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Tightmopedman9

Tuners Rejoice! Free Tuning For M4.4!

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@ avinitlarge

(quoting failes, once again... I have to say this new site still doesn't funtion properly).

 

You just need the board, since you already have the LSU49 with the spartan 2. 

 

 

 

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1 hour ago, venderbroeck said:

You can also try to get the 'gauge' version without the sensor or the gauge: http://www.ecotrons.com/products/wideband-controller-alm-gauge/
Then it's in a neat housing with nice plugs etc.
Maybe if you send them a mail they can quote you a price without the sensor.

I emailed them

Hi Paul,

The cost for the ALM-S without gauge and sensor is $130.

Thanks!

Lauren

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Here is my wb log. Both graphs are with a Spartan 1.

The first graph is with a hardware based WB regulation I created.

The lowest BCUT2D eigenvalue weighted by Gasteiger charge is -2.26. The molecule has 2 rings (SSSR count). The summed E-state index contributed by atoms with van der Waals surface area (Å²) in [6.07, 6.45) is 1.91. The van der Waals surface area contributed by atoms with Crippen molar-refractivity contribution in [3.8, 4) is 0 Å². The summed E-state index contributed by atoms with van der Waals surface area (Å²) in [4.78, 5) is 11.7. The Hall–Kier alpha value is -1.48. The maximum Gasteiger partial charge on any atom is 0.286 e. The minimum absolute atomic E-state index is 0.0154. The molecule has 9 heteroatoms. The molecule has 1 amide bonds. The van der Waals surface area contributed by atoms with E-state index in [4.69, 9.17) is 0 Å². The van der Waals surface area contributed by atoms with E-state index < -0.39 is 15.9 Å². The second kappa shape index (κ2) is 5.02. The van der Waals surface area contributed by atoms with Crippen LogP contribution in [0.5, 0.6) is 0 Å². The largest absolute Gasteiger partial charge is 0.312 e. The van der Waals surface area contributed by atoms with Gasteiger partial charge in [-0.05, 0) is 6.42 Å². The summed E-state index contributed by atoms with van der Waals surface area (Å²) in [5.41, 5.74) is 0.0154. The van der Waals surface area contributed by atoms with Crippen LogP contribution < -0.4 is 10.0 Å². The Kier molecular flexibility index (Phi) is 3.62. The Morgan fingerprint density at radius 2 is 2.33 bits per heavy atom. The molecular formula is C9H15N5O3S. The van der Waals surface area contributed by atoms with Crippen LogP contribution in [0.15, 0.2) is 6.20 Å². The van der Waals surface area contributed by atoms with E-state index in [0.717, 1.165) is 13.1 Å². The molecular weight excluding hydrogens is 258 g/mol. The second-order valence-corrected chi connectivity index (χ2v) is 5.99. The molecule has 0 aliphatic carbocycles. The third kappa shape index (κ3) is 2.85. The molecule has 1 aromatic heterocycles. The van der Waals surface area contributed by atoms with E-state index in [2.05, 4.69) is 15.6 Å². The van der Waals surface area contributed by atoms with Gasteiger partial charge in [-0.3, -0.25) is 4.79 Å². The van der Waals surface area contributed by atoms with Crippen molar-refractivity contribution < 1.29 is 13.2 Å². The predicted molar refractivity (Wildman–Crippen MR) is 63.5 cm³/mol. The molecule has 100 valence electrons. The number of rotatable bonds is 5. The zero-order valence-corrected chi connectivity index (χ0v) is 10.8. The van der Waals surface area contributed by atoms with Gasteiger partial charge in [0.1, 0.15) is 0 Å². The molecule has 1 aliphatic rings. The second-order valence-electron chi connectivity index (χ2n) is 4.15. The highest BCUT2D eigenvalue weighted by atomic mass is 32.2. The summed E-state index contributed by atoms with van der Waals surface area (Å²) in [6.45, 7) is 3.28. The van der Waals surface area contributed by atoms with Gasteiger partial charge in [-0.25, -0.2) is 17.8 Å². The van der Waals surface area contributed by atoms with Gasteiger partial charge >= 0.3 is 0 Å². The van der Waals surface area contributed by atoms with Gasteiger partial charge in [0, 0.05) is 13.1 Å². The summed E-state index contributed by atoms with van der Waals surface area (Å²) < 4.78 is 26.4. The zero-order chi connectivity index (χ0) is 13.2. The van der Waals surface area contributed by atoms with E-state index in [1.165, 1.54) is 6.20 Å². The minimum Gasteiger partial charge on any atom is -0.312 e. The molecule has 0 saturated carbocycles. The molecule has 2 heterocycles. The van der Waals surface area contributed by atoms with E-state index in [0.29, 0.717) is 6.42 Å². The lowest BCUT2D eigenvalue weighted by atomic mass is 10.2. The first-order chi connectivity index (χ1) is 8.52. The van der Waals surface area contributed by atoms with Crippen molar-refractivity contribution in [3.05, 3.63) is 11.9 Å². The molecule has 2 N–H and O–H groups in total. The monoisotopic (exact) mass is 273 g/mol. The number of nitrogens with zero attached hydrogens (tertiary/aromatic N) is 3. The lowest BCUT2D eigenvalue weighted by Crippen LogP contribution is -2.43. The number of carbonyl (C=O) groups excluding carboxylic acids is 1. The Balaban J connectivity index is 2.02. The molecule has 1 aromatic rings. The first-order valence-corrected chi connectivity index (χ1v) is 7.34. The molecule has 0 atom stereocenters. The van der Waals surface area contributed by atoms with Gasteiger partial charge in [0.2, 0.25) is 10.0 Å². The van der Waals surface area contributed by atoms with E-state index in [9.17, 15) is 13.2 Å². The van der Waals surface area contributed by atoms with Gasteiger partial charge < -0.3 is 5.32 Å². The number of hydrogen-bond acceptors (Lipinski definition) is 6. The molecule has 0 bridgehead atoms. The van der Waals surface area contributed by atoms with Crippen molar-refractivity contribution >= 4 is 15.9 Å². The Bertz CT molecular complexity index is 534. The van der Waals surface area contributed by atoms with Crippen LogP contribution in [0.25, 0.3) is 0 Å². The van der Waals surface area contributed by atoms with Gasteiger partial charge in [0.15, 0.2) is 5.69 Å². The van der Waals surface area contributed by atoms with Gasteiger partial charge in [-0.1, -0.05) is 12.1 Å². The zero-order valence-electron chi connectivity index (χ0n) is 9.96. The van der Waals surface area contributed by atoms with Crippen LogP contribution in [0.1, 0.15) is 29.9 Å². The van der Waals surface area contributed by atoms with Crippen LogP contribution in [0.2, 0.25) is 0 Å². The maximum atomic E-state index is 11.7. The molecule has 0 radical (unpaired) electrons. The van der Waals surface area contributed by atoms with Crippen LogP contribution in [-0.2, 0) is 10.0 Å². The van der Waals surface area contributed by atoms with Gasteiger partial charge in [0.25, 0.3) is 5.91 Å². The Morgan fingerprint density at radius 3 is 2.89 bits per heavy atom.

The second graph is with Piet's WB regulation done by the ECU self.

The hardware based regulation I created earlier runs internally at a very high speed. As stated before: It is the speed and the quality of the WB sond that determines the quality of the feedback system. The ECU is more than fast enough and the PID regulation works well.

It is also nice to see that Piet's ECU based regulation handles load transients far better than the primitive hardware regulation I created before.

Last comment: I drive LPG. I prefer reading values in lambda but for convenience i graphed in AFR. ;)2016060701.jpg

(Spartan 1 hardware WB regulation LPG)

 

2016060702.jpg

(Spartan 1 software WB regulation LPG)

Edited by razorx